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Spontaneous Abortion Following COVID-19 Vaccination During Pregnancy

Educational Objective
To identify the key insights or developments described in this article
1 Credit CME

COVID-19 infection during pregnancy can be associated with severe maternal morbidity.1 In the United States, 1 COVID-19 vaccine has been approved and 2 have been authorized for use for pregnant women. To date, data on maternal COVID-19 vaccine safety come primarily from passive surveillance, and studies lack an unvaccinated comparison group.2,3 Spontaneous abortion has been identified as a priority outcome in studies of maternal vaccine safety,4 and concerns regarding risks of spontaneous abortion may be a barrier to vaccination during pregnancy. We present findings from case-control surveillance of COVID-19 vaccination during pregnancy and spontaneous abortion.

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Article Information

Corresponding Author: Elyse O. Kharbanda, MD, MPH, HealthPartners Institute, 8170 33rd Ave S, Mail Stop 23301A, Minneapolis, MN 55408 (elyse.o.kharbanda@healthpartners.com).

Accepted for Publication: August 26, 2021.

Published Online: September 8, 2021. doi:10.1001/jama.2021.15494

Correction: This article was corrected on September 10, 2021, to reverse the transposed column heads in Table 1.

Author Contributions: Drs Kharbanda and Vazquez-Benitez had full access to all of the data in the study and take responsibility for the integrity of the data and the accuracy of the data analysis.

Concept and design: Kharbanda, DeSilva, Vazquez-Benitez, Lipkind.

Acquisition, analysis, or interpretation of data: All authors.

Drafting of the manuscript: Kharbanda, Vazquez-Benitez, Lipkind.

Critical revision of the manuscript for important intellectual content: Haapala, DeSilva, Vazquez-Benitez, Vesco, Naleway, Lipkind.

Statistical analysis: Haapala, Vazquez-Benitez.

Obtained funding: Kharbanda.

Supervision: Kharbanda, Lipkind

Conflict of Interest Disclosures: Dr Lipkind reported serving on the Pfizer independent external data monitoring committee for the COVID-19 vaccine. Dr Naleway reported receiving research funding from Pfizer for an unrelated study. Dr Vesco reported receiving research funding from Pfizer for an unrelated study. No other disclosures were reported.

Funding/Support: This study was funded by contract 200-2012-53526 from the Centers for Disease Control and Prevention (CDC).

Role of the Funder/Sponsor: The CDC participated in the design and conduct of the study; collection, management, analysis, and interpretation of the data; preparation, review, or approval of the manuscript; and decision to submit the manuscript for publication.

Disclaimer: The findings and conclusions in this report are those of the authors and do not necessarily represent the official position of the CDC. Mention of a product or company name is for identification purposes only and does not constitute endorsement by the CDC.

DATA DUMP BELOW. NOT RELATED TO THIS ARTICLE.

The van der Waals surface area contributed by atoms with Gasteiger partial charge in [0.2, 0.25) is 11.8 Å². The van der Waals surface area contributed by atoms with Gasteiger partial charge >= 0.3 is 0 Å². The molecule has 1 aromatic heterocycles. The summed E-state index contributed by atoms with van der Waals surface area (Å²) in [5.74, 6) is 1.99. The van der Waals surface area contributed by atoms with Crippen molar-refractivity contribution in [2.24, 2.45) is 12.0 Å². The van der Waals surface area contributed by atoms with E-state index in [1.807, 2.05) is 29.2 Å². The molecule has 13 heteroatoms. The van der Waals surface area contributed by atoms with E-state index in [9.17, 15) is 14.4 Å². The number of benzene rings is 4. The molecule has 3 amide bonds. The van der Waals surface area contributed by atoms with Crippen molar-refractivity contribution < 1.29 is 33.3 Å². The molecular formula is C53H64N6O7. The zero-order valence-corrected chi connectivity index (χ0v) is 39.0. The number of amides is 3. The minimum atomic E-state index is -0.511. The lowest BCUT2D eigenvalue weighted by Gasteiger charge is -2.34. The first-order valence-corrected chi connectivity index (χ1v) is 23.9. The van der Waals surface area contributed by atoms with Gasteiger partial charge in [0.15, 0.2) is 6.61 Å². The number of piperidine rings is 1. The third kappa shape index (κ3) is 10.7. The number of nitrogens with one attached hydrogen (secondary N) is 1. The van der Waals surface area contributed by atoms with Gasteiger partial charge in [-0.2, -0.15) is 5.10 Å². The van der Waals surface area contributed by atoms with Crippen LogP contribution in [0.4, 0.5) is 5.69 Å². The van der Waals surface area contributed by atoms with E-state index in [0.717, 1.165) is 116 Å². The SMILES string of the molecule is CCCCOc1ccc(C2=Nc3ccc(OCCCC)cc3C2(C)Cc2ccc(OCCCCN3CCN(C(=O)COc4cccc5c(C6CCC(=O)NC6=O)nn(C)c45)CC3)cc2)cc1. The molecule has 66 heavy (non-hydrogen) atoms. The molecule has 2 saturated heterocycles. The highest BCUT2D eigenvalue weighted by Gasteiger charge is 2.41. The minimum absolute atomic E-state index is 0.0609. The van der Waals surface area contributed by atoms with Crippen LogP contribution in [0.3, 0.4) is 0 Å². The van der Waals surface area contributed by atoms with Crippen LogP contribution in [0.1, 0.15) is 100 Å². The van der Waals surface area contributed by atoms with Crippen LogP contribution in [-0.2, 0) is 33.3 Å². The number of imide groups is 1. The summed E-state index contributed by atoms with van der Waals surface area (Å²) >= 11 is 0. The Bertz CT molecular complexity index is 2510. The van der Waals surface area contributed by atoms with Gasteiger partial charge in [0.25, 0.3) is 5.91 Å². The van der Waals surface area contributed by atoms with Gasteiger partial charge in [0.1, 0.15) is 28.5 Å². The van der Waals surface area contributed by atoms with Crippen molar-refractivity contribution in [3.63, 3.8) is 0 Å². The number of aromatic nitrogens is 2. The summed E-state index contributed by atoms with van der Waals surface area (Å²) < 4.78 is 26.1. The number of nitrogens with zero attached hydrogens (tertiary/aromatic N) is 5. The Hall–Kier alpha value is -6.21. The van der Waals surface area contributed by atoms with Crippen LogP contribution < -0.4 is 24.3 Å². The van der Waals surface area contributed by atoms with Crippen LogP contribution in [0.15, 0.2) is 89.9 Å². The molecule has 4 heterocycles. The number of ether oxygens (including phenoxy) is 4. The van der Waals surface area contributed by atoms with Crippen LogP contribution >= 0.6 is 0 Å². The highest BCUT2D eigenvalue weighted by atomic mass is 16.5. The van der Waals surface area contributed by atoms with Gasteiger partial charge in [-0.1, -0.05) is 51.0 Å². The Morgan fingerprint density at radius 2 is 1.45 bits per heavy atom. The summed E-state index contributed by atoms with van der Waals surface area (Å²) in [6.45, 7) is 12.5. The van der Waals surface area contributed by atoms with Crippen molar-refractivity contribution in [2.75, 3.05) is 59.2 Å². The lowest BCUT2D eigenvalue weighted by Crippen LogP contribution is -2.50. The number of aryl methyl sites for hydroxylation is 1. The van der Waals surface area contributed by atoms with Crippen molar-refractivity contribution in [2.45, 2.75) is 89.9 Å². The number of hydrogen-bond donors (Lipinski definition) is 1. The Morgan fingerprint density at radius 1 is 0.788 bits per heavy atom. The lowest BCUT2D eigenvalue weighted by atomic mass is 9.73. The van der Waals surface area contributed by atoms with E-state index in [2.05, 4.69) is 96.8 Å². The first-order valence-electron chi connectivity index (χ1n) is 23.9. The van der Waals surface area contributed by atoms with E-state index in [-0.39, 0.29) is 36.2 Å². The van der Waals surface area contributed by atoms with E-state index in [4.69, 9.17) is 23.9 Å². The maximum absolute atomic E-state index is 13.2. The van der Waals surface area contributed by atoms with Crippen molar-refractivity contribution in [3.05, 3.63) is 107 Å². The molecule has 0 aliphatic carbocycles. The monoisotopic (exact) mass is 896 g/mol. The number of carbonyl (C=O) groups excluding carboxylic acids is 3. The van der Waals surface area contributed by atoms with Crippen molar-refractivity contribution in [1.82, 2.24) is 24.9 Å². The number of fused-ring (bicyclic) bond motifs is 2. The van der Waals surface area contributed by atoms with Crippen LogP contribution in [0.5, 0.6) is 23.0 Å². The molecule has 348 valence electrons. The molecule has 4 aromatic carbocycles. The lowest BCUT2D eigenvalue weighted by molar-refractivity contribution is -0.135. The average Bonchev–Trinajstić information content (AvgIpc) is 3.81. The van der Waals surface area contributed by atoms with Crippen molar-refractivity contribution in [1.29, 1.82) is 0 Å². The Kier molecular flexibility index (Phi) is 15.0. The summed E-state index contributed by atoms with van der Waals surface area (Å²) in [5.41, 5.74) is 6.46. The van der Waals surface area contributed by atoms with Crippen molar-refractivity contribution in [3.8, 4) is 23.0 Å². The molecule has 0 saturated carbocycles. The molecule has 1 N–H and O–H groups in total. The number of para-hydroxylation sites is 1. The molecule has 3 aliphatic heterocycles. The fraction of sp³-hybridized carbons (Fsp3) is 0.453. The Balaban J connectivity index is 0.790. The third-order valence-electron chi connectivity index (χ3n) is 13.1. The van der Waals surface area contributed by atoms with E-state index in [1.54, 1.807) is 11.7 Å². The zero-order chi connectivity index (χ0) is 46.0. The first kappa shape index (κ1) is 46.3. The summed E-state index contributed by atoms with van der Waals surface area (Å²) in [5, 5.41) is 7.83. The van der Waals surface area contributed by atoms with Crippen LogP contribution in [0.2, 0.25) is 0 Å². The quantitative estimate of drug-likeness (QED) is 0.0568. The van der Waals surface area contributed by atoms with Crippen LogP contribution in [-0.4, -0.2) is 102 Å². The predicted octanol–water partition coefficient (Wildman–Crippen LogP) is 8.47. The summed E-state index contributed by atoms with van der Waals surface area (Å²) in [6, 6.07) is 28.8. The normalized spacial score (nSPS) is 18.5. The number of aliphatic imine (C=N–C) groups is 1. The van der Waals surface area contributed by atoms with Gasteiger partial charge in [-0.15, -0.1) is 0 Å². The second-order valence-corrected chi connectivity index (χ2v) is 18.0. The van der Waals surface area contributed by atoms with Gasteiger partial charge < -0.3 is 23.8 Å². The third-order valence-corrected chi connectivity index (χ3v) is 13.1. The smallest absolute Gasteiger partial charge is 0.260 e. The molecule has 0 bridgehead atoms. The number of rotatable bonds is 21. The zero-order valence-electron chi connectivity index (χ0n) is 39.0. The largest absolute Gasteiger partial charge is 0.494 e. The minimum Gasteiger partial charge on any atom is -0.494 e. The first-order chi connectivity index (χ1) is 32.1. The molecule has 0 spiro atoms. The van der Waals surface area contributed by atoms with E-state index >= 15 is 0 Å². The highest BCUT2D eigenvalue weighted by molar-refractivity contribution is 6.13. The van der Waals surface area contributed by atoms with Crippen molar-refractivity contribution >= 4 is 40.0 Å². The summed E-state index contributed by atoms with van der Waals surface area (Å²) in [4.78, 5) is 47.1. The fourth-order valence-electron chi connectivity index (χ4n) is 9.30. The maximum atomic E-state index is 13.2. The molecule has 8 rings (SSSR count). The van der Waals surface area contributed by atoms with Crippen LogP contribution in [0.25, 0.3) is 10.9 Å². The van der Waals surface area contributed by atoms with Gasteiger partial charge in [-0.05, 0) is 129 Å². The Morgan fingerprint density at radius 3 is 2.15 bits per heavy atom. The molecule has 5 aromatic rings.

Additional Contributions: From the Vaccine Safety Datalink: We thank Nicola Klein, MD, PhD (Kaiser Permanente Northern California), Matthew Daley, MD (Kaiser Permanente Colorado), Darios Getahun, MD (Kaiser Permanente Southern California), Stephanie Irving, MPH (Kaiser Permanente Northwest), Michael Jackson, PhD (Kaiser Permanente Washington), Joshua Williams, MD, Simon Hambidge, MD, PhD (Denver Health), James Donahue, DVM, PhD (Marshfield Clinic), and Candace Fuller, PhD (Harvard Pilgrim) for providing subject matter expertise, technical assistance, assistance with data collection, and review of the study. We thank Leslie Kuckler, MPH, and Jingyi Zhu, PhD (HealthPartners Institute) for their assistance with data collection. We also thank Eric Weintraub (CDC) and Brad Crane (Kaiser Permanente Northwest) for assistance with data collection and management in addition to administrative and technical support. All persons acknowledged have been compensated by the CDC.

References
1.
Ko  JY , DeSisto  CL , Simeone  RM ,  et al.  Adverse pregnancy outcomes, maternal complications, and severe illness among US delivery hospitalizations with and without a coronavirus disease 2019 (COVID-19) diagnosis.   Clin Infect Dis. 2021;73(suppl 1):S24-S31. doi:10.1093/cid/ciab344PubMedGoogle ScholarCrossref
2.
Shimabukuro  TT , Kim  SY , Myers  TR ,  et al; CDC v-safe COVID-19 Pregnancy Registry Team.  Preliminary findings of mRNA COVID-19 vaccine safety in pregnant persons.   N Engl J Med. 2021;384(24):2273-2282. doi:10.1056/NEJMoa2104983PubMedGoogle ScholarCrossref
3.
Kadali  RAK , Janagama  R , Peruru  SR ,  et al.  Adverse effects of COVID-19 messenger RNA vaccines among pregnant women: a cross-sectional study on healthcare workers with detailed self-reported symptoms.   Am J Obstet Gynecol. Published online Juen 9, 2021. doi:10.1016/j.ajog.2021.06.007PubMedGoogle Scholar
4.
Rouse  CE , Eckert  LO , Babarinsa  I ,  et al; Global Alignment of Immunization Safety in Pregnancy (GAIA) Abortion Work Group; Brighton Collaboration Abortion Working Group.  Spontaneous abortion and ectopic pregnancy: case definition & guidelines for data collection, analysis, and presentation of maternal immunization safety data.   Vaccine. 2017;35(48 pt A):6563-6574. doi:10.1016/j.vaccine.2017.01.047PubMedGoogle ScholarCrossref
5.
Baggs  J , Gee  J , Lewis  E ,  et al.  The Vaccine Safety Datalink: a model for monitoring immunization safety.   Pediatrics. 2011;127(suppl 1):S45-S53. doi:10.1542/peds.2010-1722HPubMedGoogle ScholarCrossref
6.
Naleway  AL , Crane  B , Irving  SA ,  et al.  Vaccine Safety Datalink infrastructure enhancements for evaluating the safety of maternal vaccination.   Ther Adv Drug Saf. 2021;12:20420986211021233. doi:10.1177/20420986211021233PubMedGoogle Scholar
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